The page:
• <cite class="fn">Lewis `Cheap Flights` Linden</cite>

    Good day, Sirika. I read your article on with interest. I must say that I agree with much of what you have said regarding the current state of the aviation industry in Nigeria. However, I would like to point out that there is one error in your article. you state that “there is no law in Nigeria that can stop Nigeria Air.” This is not entirely accurate. The Civil Aviation Act of 2006 does provide some regulations that could potentially halt the progress of Nigeria Air. For example, section 45 of the Act requires the Nigerian Civil Aviation Authority to approve the establishment of any new airline operating in Nigeria. In addition, I have a few questions regarding your article. First, you mention that the Nigerian government has not been supportive of the aviation industry in the past. Can you please provide some examples of this lack of support? Second, you state that the new national carrier will be “100 percent privately owned.” Does this mean that the Nigerian government will have no stake in the airline? Thank you for your time, Sincerely, [Your name]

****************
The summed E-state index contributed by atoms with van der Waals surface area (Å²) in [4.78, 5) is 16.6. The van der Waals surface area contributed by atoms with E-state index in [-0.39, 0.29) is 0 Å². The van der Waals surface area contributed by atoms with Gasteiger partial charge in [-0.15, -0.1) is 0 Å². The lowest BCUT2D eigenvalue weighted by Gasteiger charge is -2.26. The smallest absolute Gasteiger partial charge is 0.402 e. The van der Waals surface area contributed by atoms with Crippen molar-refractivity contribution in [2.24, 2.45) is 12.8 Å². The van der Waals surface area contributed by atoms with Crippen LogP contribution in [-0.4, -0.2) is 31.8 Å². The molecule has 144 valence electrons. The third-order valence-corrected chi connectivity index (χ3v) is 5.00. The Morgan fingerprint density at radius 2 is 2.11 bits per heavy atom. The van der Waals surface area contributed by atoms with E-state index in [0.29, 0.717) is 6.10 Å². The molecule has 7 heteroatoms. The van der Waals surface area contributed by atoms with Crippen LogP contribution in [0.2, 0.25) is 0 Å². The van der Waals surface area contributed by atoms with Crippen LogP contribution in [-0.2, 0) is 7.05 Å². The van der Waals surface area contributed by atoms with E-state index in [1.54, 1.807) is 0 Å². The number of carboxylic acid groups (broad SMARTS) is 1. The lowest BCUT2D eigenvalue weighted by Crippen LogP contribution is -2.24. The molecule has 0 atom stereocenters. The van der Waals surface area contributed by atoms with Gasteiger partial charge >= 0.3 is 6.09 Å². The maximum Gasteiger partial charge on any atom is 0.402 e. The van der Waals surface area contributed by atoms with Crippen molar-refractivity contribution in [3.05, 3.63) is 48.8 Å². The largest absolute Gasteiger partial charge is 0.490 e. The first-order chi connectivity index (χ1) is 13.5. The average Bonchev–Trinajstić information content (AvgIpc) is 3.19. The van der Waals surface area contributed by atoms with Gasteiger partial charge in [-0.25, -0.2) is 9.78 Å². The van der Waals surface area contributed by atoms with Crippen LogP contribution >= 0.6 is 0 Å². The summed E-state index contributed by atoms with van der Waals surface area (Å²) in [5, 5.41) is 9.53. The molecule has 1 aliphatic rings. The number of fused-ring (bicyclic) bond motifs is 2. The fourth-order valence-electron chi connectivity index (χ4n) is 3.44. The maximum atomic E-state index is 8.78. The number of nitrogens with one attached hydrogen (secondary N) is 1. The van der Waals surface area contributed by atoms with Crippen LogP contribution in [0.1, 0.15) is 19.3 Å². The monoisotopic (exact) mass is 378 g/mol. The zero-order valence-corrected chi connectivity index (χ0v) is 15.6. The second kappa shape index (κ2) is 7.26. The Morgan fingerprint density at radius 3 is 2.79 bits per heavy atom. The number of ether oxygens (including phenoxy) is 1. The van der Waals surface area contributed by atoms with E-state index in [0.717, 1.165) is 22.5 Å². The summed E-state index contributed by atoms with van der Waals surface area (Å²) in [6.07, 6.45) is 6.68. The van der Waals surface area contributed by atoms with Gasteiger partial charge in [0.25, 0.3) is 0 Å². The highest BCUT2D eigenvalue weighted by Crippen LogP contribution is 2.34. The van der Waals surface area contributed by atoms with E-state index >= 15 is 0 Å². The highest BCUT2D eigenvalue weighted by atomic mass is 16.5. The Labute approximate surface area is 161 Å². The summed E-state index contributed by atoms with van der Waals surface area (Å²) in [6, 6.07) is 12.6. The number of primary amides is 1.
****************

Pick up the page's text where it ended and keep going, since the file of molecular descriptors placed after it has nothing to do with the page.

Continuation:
• <cite class="fn">Wole Shadare</cite>

      I think the Minister was misquoted. He never said that there is no law that can stop the floating of the new airline. He said it would be irrational for any court to stop the airline. We had since noted the error and reflected it appropriately. Again, I am not sure that the Minister said the airline would be owned 100% by Nigerians.